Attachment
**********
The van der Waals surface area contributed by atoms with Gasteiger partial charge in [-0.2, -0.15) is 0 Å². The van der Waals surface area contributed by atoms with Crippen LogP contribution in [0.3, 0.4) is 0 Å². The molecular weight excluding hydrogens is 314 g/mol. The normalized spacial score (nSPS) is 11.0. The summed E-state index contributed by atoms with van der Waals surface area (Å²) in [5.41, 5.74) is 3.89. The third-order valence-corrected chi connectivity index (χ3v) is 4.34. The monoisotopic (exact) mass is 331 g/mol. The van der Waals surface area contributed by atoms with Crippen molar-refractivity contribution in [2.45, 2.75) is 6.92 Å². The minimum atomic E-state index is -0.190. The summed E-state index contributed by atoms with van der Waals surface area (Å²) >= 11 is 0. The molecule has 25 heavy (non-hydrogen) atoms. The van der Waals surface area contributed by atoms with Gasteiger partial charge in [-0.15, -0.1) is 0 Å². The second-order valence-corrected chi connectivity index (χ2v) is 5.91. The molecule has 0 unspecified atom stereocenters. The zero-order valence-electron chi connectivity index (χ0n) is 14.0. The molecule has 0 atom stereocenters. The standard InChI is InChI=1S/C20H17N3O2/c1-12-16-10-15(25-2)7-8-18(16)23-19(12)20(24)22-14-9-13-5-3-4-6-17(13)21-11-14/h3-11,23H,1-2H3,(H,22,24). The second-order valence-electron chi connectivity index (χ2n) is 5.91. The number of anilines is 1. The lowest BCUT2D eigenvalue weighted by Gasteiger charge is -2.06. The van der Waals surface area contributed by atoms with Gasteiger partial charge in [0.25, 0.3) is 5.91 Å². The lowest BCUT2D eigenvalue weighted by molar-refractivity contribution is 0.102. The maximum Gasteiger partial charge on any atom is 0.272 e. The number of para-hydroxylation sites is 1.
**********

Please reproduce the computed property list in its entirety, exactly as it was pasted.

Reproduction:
The van der Waals surface area contributed by atoms with Gasteiger partial charge in [-0.2, -0.15) is 0 Å². The van der Waals surface area contributed by atoms with Crippen LogP contribution in [0.3, 0.4) is 0 Å². The molecular weight excluding hydrogens is 314 g/mol. The normalized spacial score (nSPS) is 11.0. The summed E-state index contributed by atoms with van der Waals surface area (Å²) in [5.41, 5.74) is 3.89. The third-order valence-corrected chi connectivity index (χ3v) is 4.34. The monoisotopic (exact) mass is 331 g/mol. The van der Waals surface area contributed by atoms with Crippen molar-refractivity contribution in [2.45, 2.75) is 6.92 Å². The minimum atomic E-state index is -0.190. The summed E-state index contributed by atoms with van der Waals surface area (Å²) >= 11 is 0. The molecule has 25 heavy (non-hydrogen) atoms. The van der Waals surface area contributed by atoms with Gasteiger partial charge in [-0.15, -0.1) is 0 Å². The second-order valence-corrected chi connectivity index (χ2v) is 5.91. The molecule has 0 unspecified atom stereocenters. The zero-order valence-electron chi connectivity index (χ0n) is 14.0. The molecule has 0 atom stereocenters. The standard InChI is InChI=1S/C20H17N3O2/c1-12-16-10-15(25-2)7-8-18(16)23-19(12)20(24)22-14-9-13-5-3-4-6-17(13)21-11-14/h3-11,23H,1-2H3,(H,22,24). The second-order valence-electron chi connectivity index (χ2n) is 5.91. The number of anilines is 1. The lowest BCUT2D eigenvalue weighted by Gasteiger charge is -2.06. The van der Waals surface area contributed by atoms with Gasteiger partial charge in [0.25, 0.3) is 5.91 Å². The lowest BCUT2D eigenvalue weighted by molar-refractivity contribution is 0.102. The maximum Gasteiger partial charge on any atom is 0.272 e. The number of para-hydroxylation sites is 1.